:55:49.:55:54.

future you're talking about an effective and promising position

:55:54.:55:59.

for Scotland. Where Scotland ends up depends on the wisdom of the

:55:59.:56:03.

policies were pursue and our case is the austerity policies of the UK

:56:03.:56:07.

Government are not working, we eat capital investments in the economy

:56:07.:56:13.

to push growth forward, economic growth will reinforce the fiscal

:56:13.:56:18.

balance and reinforce the strength of the Scottish economy as well as

:56:18.:56:25.

benefiting every family in Scotland. But another point is if you have a

:56:25.:56:29.

currency union you cannot have too much divergence because the markets

:56:29.:56:38.

will punish up. Well, we refer to the same point, I am yet to hear a

:56:38.:56:44.

refutation of it, if you borrow the same, and reality 0.7 billion

:56:44.:56:50.

better balance, you have flexibility of �2.7 billion. It

:56:50.:56:54.

will be interesting to see what 2011 and 12 will be. It might be

:56:54.:57:00.

greater. Let's see when the figures come out. Scotland will have a

:57:00.:57:05.

range of flexibility that the UK Chancellor says he doesn't have

:57:05.:57:09.

although my argument would be he should emphasise a per capita

:57:09.:57:13.

investment into the economy to generate growth and future growth.

:57:13.:57:18.

In terms of the fiscal pact, we see it as a one-way street but it would

:57:18.:57:23.

be in Scotland's interests to have limits on borrowing and liability

:57:23.:57:29.

in case a defaults in London. If a London bank fails we want

:57:29.:57:37.

reassurances. We propose that having the sterling zone is

:57:37.:57:42.

convenient and the right policy for Scotland and the productivity rates

:57:42.:57:48.

and the things that matter about a currency zone, the productivity

:57:48.:57:52.

position between the two countries, they are roughly aligned between

:57:52.:57:59.

Scotland and England. They are basically the same. There is no

:57:59.:58:04.

doubt there are advantages for both sides. The advantage for Scotland

:58:04.:58:11.

is continuity and independence, the advantage for the rest of the UK is

:58:11.:58:15.

while the revenues from Scottish oil and gas accrue to the Scottish

:58:15.:58:19.

Exchequer, if Scotland is in a currency union the protection or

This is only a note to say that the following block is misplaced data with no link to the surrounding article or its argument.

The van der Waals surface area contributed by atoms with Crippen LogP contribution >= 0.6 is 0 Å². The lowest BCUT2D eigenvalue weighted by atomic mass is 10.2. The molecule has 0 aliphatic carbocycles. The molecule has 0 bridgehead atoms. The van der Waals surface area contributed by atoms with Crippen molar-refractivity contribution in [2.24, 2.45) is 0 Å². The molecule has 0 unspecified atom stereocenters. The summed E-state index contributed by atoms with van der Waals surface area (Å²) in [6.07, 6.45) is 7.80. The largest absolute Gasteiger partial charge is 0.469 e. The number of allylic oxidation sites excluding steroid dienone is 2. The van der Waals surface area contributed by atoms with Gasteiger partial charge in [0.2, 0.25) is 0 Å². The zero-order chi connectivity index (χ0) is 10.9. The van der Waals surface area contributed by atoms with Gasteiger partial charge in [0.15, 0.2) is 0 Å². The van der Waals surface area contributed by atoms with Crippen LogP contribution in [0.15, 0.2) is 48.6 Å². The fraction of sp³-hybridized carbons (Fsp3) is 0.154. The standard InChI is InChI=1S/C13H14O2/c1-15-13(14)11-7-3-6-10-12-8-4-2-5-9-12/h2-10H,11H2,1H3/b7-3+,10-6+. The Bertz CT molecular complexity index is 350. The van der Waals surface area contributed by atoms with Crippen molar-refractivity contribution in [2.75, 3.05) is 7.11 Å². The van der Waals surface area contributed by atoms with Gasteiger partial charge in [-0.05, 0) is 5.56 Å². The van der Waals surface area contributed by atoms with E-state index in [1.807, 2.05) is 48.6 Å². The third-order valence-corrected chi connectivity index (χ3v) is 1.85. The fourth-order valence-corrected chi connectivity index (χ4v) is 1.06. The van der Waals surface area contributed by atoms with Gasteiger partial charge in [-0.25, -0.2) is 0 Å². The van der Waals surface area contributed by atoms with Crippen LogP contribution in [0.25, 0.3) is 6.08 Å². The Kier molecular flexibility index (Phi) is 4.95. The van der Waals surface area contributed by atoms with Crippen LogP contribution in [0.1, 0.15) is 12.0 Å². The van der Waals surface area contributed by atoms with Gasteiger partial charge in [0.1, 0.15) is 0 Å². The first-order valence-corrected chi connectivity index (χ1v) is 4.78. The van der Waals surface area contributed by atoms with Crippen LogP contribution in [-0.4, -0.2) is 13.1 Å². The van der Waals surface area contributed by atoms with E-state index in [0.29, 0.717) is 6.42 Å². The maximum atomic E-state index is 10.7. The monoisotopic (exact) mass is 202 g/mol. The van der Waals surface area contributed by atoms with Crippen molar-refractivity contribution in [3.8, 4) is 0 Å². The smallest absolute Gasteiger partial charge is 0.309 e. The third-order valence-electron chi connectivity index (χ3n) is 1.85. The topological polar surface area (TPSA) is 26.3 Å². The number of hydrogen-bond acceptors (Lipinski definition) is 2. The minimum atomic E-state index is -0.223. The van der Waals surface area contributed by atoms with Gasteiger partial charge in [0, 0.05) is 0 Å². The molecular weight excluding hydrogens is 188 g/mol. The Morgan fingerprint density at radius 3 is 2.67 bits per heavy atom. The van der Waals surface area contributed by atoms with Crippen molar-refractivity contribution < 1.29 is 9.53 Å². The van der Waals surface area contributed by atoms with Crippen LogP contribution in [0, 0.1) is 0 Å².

:58:19.:58:24.

oil offers to the balance of payments, �30 billion, or would

:58:24.:58:30.

accrue to the whole sterling area. Any event and government will bite

:58:30.:58:34.

our hands off to have a sterling zone given that protection. It is

:58:34.:58:39.

vital for the rest of the UK as well as being a matter of

:58:39.:58:48.

convenience. It is the case that the levels are similar but what's

:58:48.:58:54.

interesting is that not what's been punished in Europe. In Europe,

:58:54.:59:01.

Major in discipline in spending patterns. But a fair point. The

:59:01.:59:08.

underlying tension in the euro is the differences in divergence, 40%

:59:09.:59:15.

between the heart of Germany and Greece. But what makes the euro

:59:15.:59:25.
:59:25.:59:33.

Up what's important is the Fiscal Commission the SNP have

:59:33.:59:40.

commissioned which puts us to noble Moritz. Will operate in the best

:59:40.:59:48.

interests of Scotland. It is going on for the referendum as the Yes

:59:48.:59:53.

side is closing the gap. Alex Salmond, thank you for joining us

:59:53.:00:03.
:00:03.:00:08.

this morning. Now, over to London David Cameron it is to set out a

:00:08.:00:12.

new approach to law and order promising the government will be

:00:12.:00:17.

tough but intelligent the stock in a speech tomorrow he will reveal

:00:17.:00:20.

plans to increase the use of payment by results for groups

:00:20.:00:28.

hoping to rehabilitate offenders. Earlier, the Home Secretary said

:00:28.:00:33.

another airier would-be gun crime. If you look at organised crime

:00:33.:00:37.

gangs, one of the issues is there are middlemen who take firearms and

:00:37.:00:43.

rent them out to criminals who use them. There isn't an offence for

:00:43.:00:47.

somebody to possess a firearm with intent to supply it someone else.

:00:47.:00:51.

It is right we introduced the offence because does supply and the

:00:51.:00:55.

firearms are as guilty as the ones using it. Funerals are taking place

:00:55.:01:02.

of those killed in Friday's car bombing in Lebanon. The attacking a